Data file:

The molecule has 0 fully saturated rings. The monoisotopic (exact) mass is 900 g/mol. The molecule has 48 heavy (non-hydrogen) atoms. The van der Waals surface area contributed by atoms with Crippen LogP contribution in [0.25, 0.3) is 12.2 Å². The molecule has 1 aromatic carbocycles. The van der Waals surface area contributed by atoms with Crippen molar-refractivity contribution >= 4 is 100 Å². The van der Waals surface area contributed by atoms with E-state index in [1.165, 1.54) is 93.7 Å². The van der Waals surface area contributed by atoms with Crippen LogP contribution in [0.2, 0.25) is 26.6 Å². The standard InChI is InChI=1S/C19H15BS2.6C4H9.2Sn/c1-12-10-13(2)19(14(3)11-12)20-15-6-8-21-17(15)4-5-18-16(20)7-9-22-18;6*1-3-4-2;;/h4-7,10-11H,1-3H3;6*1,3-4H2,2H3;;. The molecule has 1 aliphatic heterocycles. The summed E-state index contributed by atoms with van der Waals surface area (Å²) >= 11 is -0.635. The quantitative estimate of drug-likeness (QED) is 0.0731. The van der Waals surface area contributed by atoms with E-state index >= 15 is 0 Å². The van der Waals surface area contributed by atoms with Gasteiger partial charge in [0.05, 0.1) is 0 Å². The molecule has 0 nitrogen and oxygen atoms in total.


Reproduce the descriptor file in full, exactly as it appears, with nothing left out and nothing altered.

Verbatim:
The molecule has 0 fully saturated rings. The monoisotopic (exact) mass is 900 g/mol. The molecule has 48 heavy (non-hydrogen) atoms. The van der Waals surface area contributed by atoms with Crippen LogP contribution in [0.25, 0.3) is 12.2 Å². The molecule has 1 aromatic carbocycles. The van der Waals surface area contributed by atoms with Crippen molar-refractivity contribution >= 4 is 100 Å². The van der Waals surface area contributed by atoms with E-state index in [1.165, 1.54) is 93.7 Å². The van der Waals surface area contributed by atoms with Crippen LogP contribution in [0.2, 0.25) is 26.6 Å². The standard InChI is InChI=1S/C19H15BS2.6C4H9.2Sn/c1-12-10-13(2)19(14(3)11-12)20-15-6-8-21-17(15)4-5-18-16(20)7-9-22-18;6*1-3-4-2;;/h4-7,10-11H,1-3H3;6*1,3-4H2,2H3;;. The molecule has 1 aliphatic heterocycles. The summed E-state index contributed by atoms with van der Waals surface area (Å²) >= 11 is -0.635. The quantitative estimate of drug-likeness (QED) is 0.0731. The van der Waals surface area contributed by atoms with E-state index >= 15 is 0 Å². The van der Waals surface area contributed by atoms with Gasteiger partial charge in [0.05, 0.1) is 0 Å². The molecule has 0 nitrogen and oxygen atoms in total.